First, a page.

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Ginkgo suffers another blow

There's more evidence out today that Ginkgo biloba is useless for protecting the brain despite claims to the contrary.

The herbal remedy is heavily promoted and widely used as a way to stave off mental decline. But attempts to verify those claims with carefully conducted studies have failed to confirm the benefits. A previous report found no evidence that Ginkgo could reduce the risk of developing the devastating brain disorder Alzheimer's disease.

In the new research, the same group of investigators looked at whether Ginkgo could slow the general decline in cognitive abilities that many people experience as they age. Steven DeKosky of the Virginia School of Medicine and his colleagues studied 3,069 volunteers ages 72 to 96 around the country who had not yet begun to lose their mental edge or had only mild cognitive problems. Half the subjects took 120 miligrams of Ginkgo twice a day while the other half took a placebo.

Tests that measured attention, memory, langauge and other thinking abilities found no difference in the rate of decline in these abilities between the two groups over the next six years on average, the researchers report in the Journal of the American Medical Association.

The study is the largest of its kind, and is consistent with the results of earlier, smaller studies.

By Rob Stein  |  December 29, 2009; 4:00 PM ET
Categories:  Aging , Alternative and Complementary Medicine , Neurological disorders , Seniors  
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Next: When is a placebo not a placebo?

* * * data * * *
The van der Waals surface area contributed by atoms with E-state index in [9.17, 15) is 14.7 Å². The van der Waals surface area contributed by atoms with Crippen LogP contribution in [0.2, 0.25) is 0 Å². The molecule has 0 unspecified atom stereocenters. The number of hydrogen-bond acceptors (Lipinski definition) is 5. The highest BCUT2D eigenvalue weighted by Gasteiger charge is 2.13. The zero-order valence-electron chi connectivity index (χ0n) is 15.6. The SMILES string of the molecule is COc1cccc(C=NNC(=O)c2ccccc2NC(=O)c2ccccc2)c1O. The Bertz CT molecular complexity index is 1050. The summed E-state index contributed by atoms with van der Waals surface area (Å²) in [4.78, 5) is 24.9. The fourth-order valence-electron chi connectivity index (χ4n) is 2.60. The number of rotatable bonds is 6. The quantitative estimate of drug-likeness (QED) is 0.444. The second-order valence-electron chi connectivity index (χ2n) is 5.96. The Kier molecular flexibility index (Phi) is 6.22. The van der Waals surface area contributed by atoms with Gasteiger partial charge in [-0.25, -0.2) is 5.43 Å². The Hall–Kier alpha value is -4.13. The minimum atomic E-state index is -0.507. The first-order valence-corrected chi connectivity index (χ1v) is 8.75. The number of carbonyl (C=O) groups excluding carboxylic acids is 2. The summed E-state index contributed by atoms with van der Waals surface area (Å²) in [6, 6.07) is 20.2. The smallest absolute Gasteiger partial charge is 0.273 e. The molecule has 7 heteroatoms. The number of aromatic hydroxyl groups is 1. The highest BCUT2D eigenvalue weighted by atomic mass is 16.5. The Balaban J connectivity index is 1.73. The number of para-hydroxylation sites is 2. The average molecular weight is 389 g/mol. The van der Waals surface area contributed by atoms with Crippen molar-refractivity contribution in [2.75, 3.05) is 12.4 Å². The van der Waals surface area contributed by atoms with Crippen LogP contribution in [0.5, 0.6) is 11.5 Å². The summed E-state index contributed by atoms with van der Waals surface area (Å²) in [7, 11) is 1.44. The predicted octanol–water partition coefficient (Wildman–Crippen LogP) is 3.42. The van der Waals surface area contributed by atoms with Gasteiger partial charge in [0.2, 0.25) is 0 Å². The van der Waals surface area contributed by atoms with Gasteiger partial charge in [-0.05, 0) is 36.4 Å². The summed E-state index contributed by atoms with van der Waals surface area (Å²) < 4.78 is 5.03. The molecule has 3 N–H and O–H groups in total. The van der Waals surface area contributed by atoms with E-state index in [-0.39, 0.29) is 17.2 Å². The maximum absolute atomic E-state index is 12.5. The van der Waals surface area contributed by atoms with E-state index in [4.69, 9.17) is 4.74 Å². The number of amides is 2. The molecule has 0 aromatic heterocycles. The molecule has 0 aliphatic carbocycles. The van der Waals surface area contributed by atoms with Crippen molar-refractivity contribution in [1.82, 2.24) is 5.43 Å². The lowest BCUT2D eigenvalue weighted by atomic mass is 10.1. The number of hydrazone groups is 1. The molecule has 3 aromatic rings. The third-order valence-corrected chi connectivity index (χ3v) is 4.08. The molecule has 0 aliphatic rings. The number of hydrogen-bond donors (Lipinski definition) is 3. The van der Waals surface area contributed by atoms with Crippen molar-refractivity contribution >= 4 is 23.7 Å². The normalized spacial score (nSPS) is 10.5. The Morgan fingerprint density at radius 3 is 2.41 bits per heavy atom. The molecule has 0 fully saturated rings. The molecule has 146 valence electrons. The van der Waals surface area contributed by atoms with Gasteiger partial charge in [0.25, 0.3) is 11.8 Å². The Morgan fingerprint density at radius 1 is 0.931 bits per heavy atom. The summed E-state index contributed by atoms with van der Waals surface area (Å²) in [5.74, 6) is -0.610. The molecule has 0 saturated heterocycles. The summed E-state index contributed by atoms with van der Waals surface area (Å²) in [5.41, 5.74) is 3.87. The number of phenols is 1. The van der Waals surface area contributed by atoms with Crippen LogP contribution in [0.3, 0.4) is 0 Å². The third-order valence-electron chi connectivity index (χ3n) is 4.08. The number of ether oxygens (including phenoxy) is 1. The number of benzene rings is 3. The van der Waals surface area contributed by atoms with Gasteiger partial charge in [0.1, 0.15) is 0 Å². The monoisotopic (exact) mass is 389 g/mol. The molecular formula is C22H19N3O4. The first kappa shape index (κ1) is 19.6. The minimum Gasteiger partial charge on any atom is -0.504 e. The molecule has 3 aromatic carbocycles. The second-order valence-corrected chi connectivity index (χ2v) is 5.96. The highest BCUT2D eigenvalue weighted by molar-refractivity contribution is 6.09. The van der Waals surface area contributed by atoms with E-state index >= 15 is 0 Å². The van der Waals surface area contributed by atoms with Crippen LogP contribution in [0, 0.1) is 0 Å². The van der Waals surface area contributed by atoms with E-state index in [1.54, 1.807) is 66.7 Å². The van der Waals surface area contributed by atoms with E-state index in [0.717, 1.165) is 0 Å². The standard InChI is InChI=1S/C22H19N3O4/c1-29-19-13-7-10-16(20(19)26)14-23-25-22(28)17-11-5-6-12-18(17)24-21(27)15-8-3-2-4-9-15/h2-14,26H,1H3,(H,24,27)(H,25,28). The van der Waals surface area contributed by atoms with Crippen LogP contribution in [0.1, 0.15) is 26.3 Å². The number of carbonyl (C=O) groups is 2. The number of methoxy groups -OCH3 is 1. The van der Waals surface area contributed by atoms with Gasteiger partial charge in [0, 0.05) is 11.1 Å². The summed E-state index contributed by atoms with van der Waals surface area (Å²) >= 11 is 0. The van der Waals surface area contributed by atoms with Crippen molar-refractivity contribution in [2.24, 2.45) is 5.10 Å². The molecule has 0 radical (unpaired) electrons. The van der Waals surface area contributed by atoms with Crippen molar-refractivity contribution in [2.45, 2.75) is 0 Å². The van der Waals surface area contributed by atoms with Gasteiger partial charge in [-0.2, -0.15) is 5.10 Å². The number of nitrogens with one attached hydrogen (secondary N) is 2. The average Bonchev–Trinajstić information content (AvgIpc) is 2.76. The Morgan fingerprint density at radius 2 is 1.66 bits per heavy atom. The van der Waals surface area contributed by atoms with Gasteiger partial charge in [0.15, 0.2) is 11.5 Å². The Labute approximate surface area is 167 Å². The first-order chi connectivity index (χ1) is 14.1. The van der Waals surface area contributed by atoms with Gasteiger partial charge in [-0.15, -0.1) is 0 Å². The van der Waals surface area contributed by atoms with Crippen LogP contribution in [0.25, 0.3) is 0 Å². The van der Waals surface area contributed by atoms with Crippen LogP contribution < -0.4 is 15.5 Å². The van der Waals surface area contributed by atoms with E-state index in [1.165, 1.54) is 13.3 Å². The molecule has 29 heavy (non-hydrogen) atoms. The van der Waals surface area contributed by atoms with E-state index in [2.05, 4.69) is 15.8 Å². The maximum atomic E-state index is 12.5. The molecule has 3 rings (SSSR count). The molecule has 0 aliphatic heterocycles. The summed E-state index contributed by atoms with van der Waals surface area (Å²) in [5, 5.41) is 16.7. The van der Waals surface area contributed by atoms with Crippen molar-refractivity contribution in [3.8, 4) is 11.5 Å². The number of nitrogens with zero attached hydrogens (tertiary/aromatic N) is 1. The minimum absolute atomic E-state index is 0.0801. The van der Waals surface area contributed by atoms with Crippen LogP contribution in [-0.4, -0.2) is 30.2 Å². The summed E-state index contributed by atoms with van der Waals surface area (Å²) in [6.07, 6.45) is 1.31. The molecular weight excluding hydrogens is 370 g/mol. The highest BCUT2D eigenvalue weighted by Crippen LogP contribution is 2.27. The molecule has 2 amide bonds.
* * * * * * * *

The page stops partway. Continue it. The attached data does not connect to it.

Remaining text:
This is bad news for lovers of alternative medicine and good news for evidence-based medicine. All medicines -alternative or conventional - need to be subjected to scientific evaluation. We need more than faith. Otherwise we're just all drinking the 'kool aide'.

Posted by: MKirschMD | December 30, 2009 8:38 AM | Report abuse

A study based on 72-96 yr old (with various degrees of dementia) cannot be applied to general population.

Posted by: Democrat-in-limbo | December 30, 2009 7:41 PM | Report abuse

No, Democrat-in-limbo is incorrect. The subjects in this study did not all have various degrees of dementia. Ginkgo did not help either those who started the study with normal cognition or those who began with mild cognitive development. These were 3,000+ healthy adults aged 72-96 living in their homes. The results are consistent with previous research. Nearly all the studies since 2000 testing ginkgo for its effects on cognitive function and memory in healthy middle-aged and older adults have come up empty.

Posted by: david-g | December 31, 2009 11:45 AM | Report abuse

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